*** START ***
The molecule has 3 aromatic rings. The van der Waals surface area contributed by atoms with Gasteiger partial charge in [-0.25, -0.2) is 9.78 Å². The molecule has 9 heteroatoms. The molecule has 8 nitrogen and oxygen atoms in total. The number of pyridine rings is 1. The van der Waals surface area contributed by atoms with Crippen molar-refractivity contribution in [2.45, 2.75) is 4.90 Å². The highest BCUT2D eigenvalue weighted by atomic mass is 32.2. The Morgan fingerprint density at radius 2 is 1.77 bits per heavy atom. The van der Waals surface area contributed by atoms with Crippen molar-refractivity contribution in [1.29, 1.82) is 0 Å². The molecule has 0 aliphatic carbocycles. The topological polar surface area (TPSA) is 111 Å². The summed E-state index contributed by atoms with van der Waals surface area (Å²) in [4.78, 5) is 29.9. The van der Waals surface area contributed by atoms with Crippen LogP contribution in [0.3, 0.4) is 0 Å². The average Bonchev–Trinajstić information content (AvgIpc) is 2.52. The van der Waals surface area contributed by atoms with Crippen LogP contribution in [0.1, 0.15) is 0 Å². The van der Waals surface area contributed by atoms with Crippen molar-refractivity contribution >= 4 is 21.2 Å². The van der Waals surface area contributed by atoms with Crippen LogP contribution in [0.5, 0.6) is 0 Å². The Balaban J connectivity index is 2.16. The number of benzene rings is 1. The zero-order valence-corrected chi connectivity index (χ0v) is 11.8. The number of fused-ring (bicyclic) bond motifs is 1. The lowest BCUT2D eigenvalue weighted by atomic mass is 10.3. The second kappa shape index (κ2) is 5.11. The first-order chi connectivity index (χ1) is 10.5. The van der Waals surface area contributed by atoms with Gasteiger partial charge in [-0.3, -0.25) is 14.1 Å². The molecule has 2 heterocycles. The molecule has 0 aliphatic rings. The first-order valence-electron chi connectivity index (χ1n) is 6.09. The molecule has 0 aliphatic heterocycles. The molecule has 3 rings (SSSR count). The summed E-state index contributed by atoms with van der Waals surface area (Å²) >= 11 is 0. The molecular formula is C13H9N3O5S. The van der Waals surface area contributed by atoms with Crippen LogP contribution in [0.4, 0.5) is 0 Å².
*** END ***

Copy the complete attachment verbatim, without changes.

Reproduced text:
The molecule has 3 aromatic rings. The van der Waals surface area contributed by atoms with Gasteiger partial charge in [-0.25, -0.2) is 9.78 Å². The molecule has 9 heteroatoms. The molecule has 8 nitrogen and oxygen atoms in total. The number of pyridine rings is 1. The van der Waals surface area contributed by atoms with Crippen molar-refractivity contribution in [2.45, 2.75) is 4.90 Å². The highest BCUT2D eigenvalue weighted by atomic mass is 32.2. The Morgan fingerprint density at radius 2 is 1.77 bits per heavy atom. The van der Waals surface area contributed by atoms with Crippen molar-refractivity contribution in [1.29, 1.82) is 0 Å². The molecule has 0 aliphatic carbocycles. The topological polar surface area (TPSA) is 111 Å². The summed E-state index contributed by atoms with van der Waals surface area (Å²) in [4.78, 5) is 29.9. The van der Waals surface area contributed by atoms with Crippen LogP contribution in [0.3, 0.4) is 0 Å². The average Bonchev–Trinajstić information content (AvgIpc) is 2.52. The van der Waals surface area contributed by atoms with Crippen LogP contribution in [0.1, 0.15) is 0 Å². The van der Waals surface area contributed by atoms with Crippen molar-refractivity contribution >= 4 is 21.2 Å². The van der Waals surface area contributed by atoms with Crippen LogP contribution in [0.5, 0.6) is 0 Å². The Balaban J connectivity index is 2.16. The number of benzene rings is 1. The zero-order valence-corrected chi connectivity index (χ0v) is 11.8. The number of fused-ring (bicyclic) bond motifs is 1. The lowest BCUT2D eigenvalue weighted by atomic mass is 10.3. The second kappa shape index (κ2) is 5.11. The first-order chi connectivity index (χ1) is 10.5. The van der Waals surface area contributed by atoms with Gasteiger partial charge in [-0.3, -0.25) is 14.1 Å². The molecule has 2 heterocycles. The molecule has 0 aliphatic rings. The first-order valence-electron chi connectivity index (χ1n) is 6.09. The molecule has 0 aliphatic heterocycles. The molecule has 3 rings (SSSR count). The summed E-state index contributed by atoms with van der Waals surface area (Å²) >= 11 is 0. The molecular formula is C13H9N3O5S. The van der Waals surface area contributed by atoms with Crippen LogP contribution in [0.4, 0.5) is 0 Å².